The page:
How to Spot & Avoid Greenwashing

If you’re not familiar with greenwashing, allow us to explain. It’s essentially when companies market their products as sustainable—when they really aren’t. This deceptive PR stunt serves to increase sales by making eco-friendly claims without the proper documentation and action to back it up. By acting in a dishonest manner, even if it’s unintentional, greenwashing can lead people away from the environmental movement (by not knowing which products are actually sustainable, they may simply stop trying). 


Popular brands like Fiji, H&M, and many others are responsible for inaccurately portraying the impact of their products. If you want to train your eye from avoiding brands like these, you’re at the right place. Here’s how you can spot greenwashing from a mile away:

 

What Greenwashing Looks Like

Advertisements are littered with eco-friendly claims only present in marketing and not reflected in the product itself. With minimal effort placed into sustainable initiatives, greenwashing can be easy to spot. Like when a company claims to protect the ocean, but their products (*cough* Dawn’s dishwashing liquid) are made of toxic chemicals and are packaged in plastic.

Here’s an example BP, formerly known as British Petroleum Company, stated they would invest $1.5 billion a year in “alternative energies.” However, BP did not specifically explain what these alternative energies would be. It turns out, natural gas—a fossil fuel—was listed as one of these investments. Although solar and wind energy were also included, BP eventually sold these assets due to their financial difficulties


Misleading products often appear in green packaging with vague sustainable claims. Usually fashioned with generic trees and leaves, these products share no specific description of their eco-friendly goals.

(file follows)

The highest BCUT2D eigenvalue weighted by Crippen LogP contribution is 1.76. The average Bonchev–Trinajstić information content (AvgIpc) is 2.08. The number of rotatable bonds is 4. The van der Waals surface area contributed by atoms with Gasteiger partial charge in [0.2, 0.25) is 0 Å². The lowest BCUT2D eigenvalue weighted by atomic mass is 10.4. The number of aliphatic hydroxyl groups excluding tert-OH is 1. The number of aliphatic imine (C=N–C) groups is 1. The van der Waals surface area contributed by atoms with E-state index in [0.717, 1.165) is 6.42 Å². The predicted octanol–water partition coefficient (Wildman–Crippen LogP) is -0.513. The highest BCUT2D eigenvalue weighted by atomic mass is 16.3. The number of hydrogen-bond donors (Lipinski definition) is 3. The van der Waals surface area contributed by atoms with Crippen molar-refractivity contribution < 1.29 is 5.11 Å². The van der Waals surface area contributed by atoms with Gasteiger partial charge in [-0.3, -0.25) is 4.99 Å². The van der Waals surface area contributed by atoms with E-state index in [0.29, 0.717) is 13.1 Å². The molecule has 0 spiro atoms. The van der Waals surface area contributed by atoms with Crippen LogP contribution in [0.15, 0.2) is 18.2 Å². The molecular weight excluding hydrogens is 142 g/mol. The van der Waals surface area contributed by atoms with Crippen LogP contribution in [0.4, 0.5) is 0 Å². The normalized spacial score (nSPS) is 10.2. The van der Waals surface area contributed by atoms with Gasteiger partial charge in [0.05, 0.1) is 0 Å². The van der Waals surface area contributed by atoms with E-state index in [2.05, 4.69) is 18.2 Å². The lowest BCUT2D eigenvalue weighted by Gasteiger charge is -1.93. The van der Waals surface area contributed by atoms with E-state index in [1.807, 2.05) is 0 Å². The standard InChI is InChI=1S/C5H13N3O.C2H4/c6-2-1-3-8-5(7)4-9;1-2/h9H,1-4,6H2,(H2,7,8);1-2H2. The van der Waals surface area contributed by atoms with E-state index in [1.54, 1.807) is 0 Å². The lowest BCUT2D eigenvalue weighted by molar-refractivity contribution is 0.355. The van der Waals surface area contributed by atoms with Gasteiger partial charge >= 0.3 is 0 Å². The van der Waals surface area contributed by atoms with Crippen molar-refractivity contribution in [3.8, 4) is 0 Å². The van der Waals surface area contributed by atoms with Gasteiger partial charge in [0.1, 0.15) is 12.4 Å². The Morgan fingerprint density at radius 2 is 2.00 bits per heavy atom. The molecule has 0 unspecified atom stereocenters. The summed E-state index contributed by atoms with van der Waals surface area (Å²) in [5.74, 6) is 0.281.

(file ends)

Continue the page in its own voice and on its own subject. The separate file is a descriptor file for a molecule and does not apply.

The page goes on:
Fiji water ad

▴ 47% of Fijians don't have  access to clean, safe drinking water

 

How to Avoid Greenwashing 

Now that you know what greenwashing products/services may look like, here are some ways you can avoid them: 


Shop Intentionally By consciously selecting items that align with your values, you are less likely to stumble upon random products that make loud and misleading eco-friendly claims. Shopping intentionally also means shopping less; this is a simple way of reducing your carbon footprint. By simply resisting the urge to add those “environmentally-conscious” plastic products to your shopping cart you’re doing the planet a huge favor!


Search for Transparency Companies demonstrate credibility when they transparently communicate to the public. An example of this is with a Life Cycle Assessment (LCA): a specific account of a product’s environmental impact from start to finish. This includes recording data from the extraction of raw materials all the way to the product’s disposal. Not only is this an honest practice, but it also gives you more information as to what exactly you are purchasing (and where your money goes). 


Select Items That Are Easy to Recycle If you’re well-versed in recycling, you can quickly catch on to whether or not a company is attempting to greenwash their product. Glass can be recycled indefinitely, but plastic can only be recycled once or twice. So, if a product is packaged in plastic and claims to be environmentally friendly- something’s sus. 


A better attentive, if available, would be choosing biodegradable products that don’t require any plastic what-so-ever (like us!).

“Doing your research,” is easier said than done; it can be pretty time-consuming. As a place to start, try thinking of the products you buy most frequently; what do you know about the company? Are they transparent? Is there an alternative option that’s more sustainable? These are some crucial stepping stones to keep in mind (you can do it!). 


Do you have any favorite sustainable alternatives? Share them with us in the comments below!

 

Decide our future. Follow us on Instagram and TikTok to join the conversation on social issues and be part of direct action.

 

 

Article by Impact Snacks Contributor, Ava Tajally

Leave a comment